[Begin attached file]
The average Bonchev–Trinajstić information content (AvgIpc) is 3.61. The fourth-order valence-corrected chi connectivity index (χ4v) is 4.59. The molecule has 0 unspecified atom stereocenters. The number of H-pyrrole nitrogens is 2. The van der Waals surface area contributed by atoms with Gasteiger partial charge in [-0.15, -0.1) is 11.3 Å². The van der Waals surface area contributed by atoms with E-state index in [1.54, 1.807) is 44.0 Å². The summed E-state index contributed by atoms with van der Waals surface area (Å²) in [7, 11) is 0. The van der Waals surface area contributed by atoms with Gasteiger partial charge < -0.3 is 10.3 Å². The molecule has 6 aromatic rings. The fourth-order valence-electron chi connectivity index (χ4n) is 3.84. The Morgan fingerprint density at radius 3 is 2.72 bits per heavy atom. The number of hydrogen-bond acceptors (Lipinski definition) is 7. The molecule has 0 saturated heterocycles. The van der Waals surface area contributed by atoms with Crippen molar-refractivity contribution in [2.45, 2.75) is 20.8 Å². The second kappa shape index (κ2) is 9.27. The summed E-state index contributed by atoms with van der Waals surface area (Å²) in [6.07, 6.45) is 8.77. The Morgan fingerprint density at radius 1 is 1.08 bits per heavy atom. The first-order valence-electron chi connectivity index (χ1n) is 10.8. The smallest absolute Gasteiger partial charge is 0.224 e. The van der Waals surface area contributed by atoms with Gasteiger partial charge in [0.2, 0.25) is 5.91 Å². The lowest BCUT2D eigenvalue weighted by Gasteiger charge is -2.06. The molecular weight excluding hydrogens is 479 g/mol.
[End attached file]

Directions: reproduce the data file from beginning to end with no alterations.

The average Bonchev–Trinajstić information content (AvgIpc) is 3.61. The fourth-order valence-corrected chi connectivity index (χ4v) is 4.59. The molecule has 0 unspecified atom stereocenters. The number of H-pyrrole nitrogens is 2. The van der Waals surface area contributed by atoms with Gasteiger partial charge in [-0.15, -0.1) is 11.3 Å². The van der Waals surface area contributed by atoms with E-state index in [1.54, 1.807) is 44.0 Å². The summed E-state index contributed by atoms with van der Waals surface area (Å²) in [7, 11) is 0. The van der Waals surface area contributed by atoms with Gasteiger partial charge < -0.3 is 10.3 Å². The molecule has 6 aromatic rings. The fourth-order valence-electron chi connectivity index (χ4n) is 3.84. The Morgan fingerprint density at radius 3 is 2.72 bits per heavy atom. The number of hydrogen-bond acceptors (Lipinski definition) is 7. The molecule has 0 saturated heterocycles. The van der Waals surface area contributed by atoms with Crippen molar-refractivity contribution in [2.45, 2.75) is 20.8 Å². The second kappa shape index (κ2) is 9.27. The summed E-state index contributed by atoms with van der Waals surface area (Å²) in [6.07, 6.45) is 8.77. The Morgan fingerprint density at radius 1 is 1.08 bits per heavy atom. The first-order valence-electron chi connectivity index (χ1n) is 10.8. The smallest absolute Gasteiger partial charge is 0.224 e. The van der Waals surface area contributed by atoms with Gasteiger partial charge in [0.2, 0.25) is 5.91 Å². The lowest BCUT2D eigenvalue weighted by Gasteiger charge is -2.06. The molecular weight excluding hydrogens is 479 g/mol.